A city in a conservative state passed an ordinance requiring businesses contracting with the city not to discriminate against both transgender and gay people.  The state, under the guise of promoting business efficiency through uniform laws, responded by enacting a statute prohibiting cities from offering greater protection against discrimination than that offered by state law.  The fact scenario recalled the circumstances that arose in the 1990s in another state, in which the US Supreme Court struck down a state constitutional amendment aimed at limiting local governments from protecting homosexuals from discrimination.  That Supreme Court decision offers hope that the new statute may be struck down as well.

1. The City Ordinance

In 2009, Nashville, Tennessee added "sexual orientation" and "gender identity" to its list of protected categories in city employment.  In April 2011, another ordinance added sexual orientation and gender identity to the city's procurement code--the municipal laws governing the relationship between the city and private business contracting to do work for the city. (Nashville Municipal Code 4.28)  The ordinance mentions the conduct of a particular contractor as a reason the passage of the ordinance.  The code required that any private business contracting with the city had to submit an affidavit saying that it did have any discriminatory employment policies or practices.  (Nashville Municipal Code 4.28.020)     

Because of the new state law, "gender identity" and "sexual orientation" have already been removed from the online copy of the Nashville procurement code, but here is how (part of it) it looked:

"It is declared to be the policy of the metropolitan government that any person contracting for building and construction projects or furnishing supplies or services to the metropolitan government, and to which any funds of the metropolitan government are expended, shall establish equal employment opportunities for all individuals so that no individual shall be excluded from employment by such person because of race, creed, color, national origin, age, sex, gender identity, or sexual orientation, and to ensure compliance with all applicable laws concerning the employment of individuals with disabilities." (Ordinance No. BL2011-838)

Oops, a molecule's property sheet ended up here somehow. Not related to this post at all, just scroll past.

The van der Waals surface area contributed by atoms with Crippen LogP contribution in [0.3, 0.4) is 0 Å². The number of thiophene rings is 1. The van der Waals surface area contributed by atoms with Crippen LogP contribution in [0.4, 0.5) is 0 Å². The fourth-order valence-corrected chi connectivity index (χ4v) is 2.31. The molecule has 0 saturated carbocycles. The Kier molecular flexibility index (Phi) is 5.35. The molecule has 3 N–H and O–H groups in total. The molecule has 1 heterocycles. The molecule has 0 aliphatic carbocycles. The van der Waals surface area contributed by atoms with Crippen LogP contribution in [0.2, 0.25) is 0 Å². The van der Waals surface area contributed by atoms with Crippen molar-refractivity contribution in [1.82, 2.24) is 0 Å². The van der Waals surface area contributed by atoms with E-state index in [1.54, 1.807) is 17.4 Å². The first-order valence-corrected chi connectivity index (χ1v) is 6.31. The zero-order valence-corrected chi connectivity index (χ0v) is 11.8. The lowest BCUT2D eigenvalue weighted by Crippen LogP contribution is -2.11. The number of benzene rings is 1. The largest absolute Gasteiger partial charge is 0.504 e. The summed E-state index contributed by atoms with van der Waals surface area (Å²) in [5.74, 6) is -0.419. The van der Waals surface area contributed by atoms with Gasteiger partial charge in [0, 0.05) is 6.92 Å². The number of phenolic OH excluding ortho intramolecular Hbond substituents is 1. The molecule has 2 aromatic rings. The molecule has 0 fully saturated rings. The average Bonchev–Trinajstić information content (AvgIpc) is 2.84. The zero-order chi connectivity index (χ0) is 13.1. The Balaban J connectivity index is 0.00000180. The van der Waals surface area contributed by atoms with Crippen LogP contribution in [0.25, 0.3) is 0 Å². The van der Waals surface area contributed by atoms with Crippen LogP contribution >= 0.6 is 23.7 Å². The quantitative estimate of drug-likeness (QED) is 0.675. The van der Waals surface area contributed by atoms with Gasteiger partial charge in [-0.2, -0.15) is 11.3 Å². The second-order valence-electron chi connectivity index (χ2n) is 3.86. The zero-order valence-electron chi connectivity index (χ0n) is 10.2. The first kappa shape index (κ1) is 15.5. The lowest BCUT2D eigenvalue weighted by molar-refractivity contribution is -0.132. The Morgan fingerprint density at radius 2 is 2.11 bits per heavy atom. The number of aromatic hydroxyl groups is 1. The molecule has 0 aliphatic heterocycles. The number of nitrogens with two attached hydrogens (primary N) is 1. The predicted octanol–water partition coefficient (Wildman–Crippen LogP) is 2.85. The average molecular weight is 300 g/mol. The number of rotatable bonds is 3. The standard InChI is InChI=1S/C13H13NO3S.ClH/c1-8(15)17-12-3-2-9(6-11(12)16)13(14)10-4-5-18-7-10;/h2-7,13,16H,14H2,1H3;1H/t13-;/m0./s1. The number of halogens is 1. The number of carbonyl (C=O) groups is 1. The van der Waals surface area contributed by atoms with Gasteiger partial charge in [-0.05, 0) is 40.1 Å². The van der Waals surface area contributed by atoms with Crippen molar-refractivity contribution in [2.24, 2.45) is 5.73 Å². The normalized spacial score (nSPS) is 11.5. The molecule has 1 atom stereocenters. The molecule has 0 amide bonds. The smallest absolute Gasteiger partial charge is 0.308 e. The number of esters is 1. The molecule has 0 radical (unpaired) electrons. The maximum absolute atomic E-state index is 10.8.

2. The State Law

The Equal Access to Intrastate Commerce Act (EAIC) limits local government in Tennessee from prohibiting discrimination beyond what's allowed by state law:

A. The law adds a definition of "sex" to the definitions section of Tennessee human rights statutes.  Sex "means and refers only" to "the designation of an individual person as male or female on the individual's birth certificate". (Link to the definitions section: Tennessee Statutes 4-21-102)

B. The law says local governments may not "impose or make applicable" anti-discrimination laws that vary from the definition of "discriminatory practices" in 4-21-102, or that vary from the way terms (such as "sex") are defined in Tennessee human rights law.

(See the EAIC in its entirety here.)

My paraphrase: Transgender people are not protected by state law, and the state won't allow cities to protect them either.

(Price Waterhouse v. Hopkins-inspired question: If "sex means and refers only" to birth certificate designations of male or female, is Tennessee saying it's okay to permit discrimination against heterosexuals based on sex stereotypes?)  

3. The Religious Right

Leaders of conservative religious organizations supported passage of EAIC.  The Southern Baptist Convention and the Tennessee Baptist Convention made the following arguments:

A. The rights of Christian business owners are infringed by Nashville's ordinance.

B. "Elevating sexual orientation and gender identity as a protective class is wrong." Sexual minorities are not "immutably distinctive".  Protecting sexual minorities as a class of people "trivializes" and "mitigates" the civil rights of all people.

C. Uniformity of discrimination law means businesses don't have to deal with a confusing patchwork of different laws in different jurisdictions.

The first argument is the worn-out claim that one's religious beliefs trump other people's equal participation in the marketplace.  Having religious beliefs doesn't entitle you to define your freedom not associate with others so expansively as to limit the employment opportunities of people you dislike.